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|Episode no.||Season 7|
|Directed by||Andy Ackerman|
|Written by||Larry David|
|Original air date||September 21, 1995|
George breaks up with a woman after she beats him in a game of chess. When he tells Jerry about it at Monk's, they both realize that they have done nothing with their lives and decide to make some changes. However, Kramer warns Jerry against marriage, so he decides to remain with his singles lifestyle. George, meanwhile, proposes to his old girlfriend Susan Ross. George is irritated when Jerry tells him that he broke up with his girlfriend Melanie because she eats peas one at a time, arguing that they had a pact to change their lives. He begins to regret his engagement as he has to pass up opportunities to see action films and baseball games with Jerry in order to watch sentimental films and Mad About You with Susan.
A barking dog is keeping Elaine from getting sleep. Kramer refers her to Newman, who agrees to kidnap the dog and relocate it. Later that night, Elaine, Kramer and Newman rent a van and steal the dog, a Yorkshire Terrier. Kramer leaves the dog at a random doorstep in Monticello, but it rips off a piece of his shirt with a tag from Rudy's vintage shop. The dog finds its way back to its owner's apartment, carrying the piece of Kramer's shirt. With the shirt scrap as evidence, police officers arrest Kramer, Newman and Elaine for dognapping. Elaine decides she needs to make some changes with her life.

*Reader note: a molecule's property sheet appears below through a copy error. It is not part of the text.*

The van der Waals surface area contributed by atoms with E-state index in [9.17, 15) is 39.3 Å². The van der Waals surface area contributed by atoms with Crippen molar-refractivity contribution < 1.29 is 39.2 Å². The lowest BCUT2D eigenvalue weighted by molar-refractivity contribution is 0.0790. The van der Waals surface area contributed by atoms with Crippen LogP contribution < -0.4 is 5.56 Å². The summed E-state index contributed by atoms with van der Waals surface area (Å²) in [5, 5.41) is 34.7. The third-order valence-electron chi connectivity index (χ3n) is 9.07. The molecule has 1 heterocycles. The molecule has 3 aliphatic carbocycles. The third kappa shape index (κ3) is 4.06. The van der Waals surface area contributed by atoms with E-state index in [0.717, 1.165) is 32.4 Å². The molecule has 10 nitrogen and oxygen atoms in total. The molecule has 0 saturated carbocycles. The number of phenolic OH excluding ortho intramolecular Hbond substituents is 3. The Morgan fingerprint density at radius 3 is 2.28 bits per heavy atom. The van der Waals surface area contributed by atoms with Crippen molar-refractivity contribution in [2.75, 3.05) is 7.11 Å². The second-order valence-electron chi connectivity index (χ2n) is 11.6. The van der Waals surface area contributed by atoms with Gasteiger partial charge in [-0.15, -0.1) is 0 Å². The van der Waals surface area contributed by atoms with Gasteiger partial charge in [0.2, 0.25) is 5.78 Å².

David Sims of The A.V. Club wrote, "The two-part (sorta) season opener to Seinfeld really feels like Larry David throwing down a marker. You know how last year was just generally a lot of fun, and had a little more broad, goofy comedy? ... For his last season on the show (he would return for the finale and continue to voice Steinbrenner) David goes back to the model he employed in seasons prior of having a loose arc for the year, and this time it's George getting married. The news is abrupt, shocking, and hilariously welcome. ... George is such a wreck by the end of that spectacle, it's hard not to pity him, stupid and impulsive as he may be."
Joanna L. Di Mattia, author of the essay "The Show About Something: Anxious Manhood and the Homosocial Order on Seinfeld," argues that "Susan Ross ... ultimately embodies the restrictions of marriage for George, and therefore a real threat to the male friendships on the show." This episode "illustrates how to approach marriage with the most inappropriate partner, solely for the purpose of personal reinforcement."
- Sims, David (August 4, 2011). "Seinfeld: "The Engagement"/"The Postponement"". The A.V. Club. Retrieved July 19, 2018.
- Di Mattia, Joanna L. (1999–2000). "The Show About Something: Anxious Manhood and the Homosocial Order on Seinfeld". Michigan Feminist Studies. Ann Arbor, MI: MPublishing, University of Michigan Library. 14 (Masculinities). Retrieved July 19, 2018.CS1 maint: date format (link)
- Fragoso, Sam (June 25, 2015). "Every Episode of Seinfeld, Ranked". Vanity Fair.